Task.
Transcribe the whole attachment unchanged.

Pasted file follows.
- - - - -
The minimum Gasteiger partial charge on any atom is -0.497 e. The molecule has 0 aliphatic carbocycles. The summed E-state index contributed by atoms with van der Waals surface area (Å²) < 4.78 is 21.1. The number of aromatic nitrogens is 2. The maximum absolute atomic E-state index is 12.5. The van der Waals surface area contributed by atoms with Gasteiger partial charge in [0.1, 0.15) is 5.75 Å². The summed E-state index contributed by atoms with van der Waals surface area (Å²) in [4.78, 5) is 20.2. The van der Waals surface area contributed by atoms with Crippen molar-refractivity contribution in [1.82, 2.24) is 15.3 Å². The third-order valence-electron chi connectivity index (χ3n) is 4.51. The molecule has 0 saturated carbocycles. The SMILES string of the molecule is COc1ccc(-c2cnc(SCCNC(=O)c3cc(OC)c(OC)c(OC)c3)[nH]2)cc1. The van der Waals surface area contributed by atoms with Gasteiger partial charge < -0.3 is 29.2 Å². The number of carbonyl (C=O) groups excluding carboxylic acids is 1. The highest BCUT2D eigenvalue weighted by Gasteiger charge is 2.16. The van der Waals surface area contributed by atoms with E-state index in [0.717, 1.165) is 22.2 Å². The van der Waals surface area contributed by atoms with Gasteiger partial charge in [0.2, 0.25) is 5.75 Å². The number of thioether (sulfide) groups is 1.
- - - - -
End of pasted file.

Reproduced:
The minimum Gasteiger partial charge on any atom is -0.497 e. The molecule has 0 aliphatic carbocycles. The summed E-state index contributed by atoms with van der Waals surface area (Å²) < 4.78 is 21.1. The number of aromatic nitrogens is 2. The maximum absolute atomic E-state index is 12.5. The van der Waals surface area contributed by atoms with Gasteiger partial charge in [0.1, 0.15) is 5.75 Å². The summed E-state index contributed by atoms with van der Waals surface area (Å²) in [4.78, 5) is 20.2. The van der Waals surface area contributed by atoms with Crippen molar-refractivity contribution in [1.82, 2.24) is 15.3 Å². The third-order valence-electron chi connectivity index (χ3n) is 4.51. The molecule has 0 saturated carbocycles. The SMILES string of the molecule is COc1ccc(-c2cnc(SCCNC(=O)c3cc(OC)c(OC)c(OC)c3)[nH]2)cc1. The van der Waals surface area contributed by atoms with Gasteiger partial charge < -0.3 is 29.2 Å². The number of carbonyl (C=O) groups excluding carboxylic acids is 1. The highest BCUT2D eigenvalue weighted by Gasteiger charge is 2.16. The van der Waals surface area contributed by atoms with E-state index in [0.717, 1.165) is 22.2 Å². The van der Waals surface area contributed by atoms with Gasteiger partial charge in [0.2, 0.25) is 5.75 Å². The number of thioether (sulfide) groups is 1.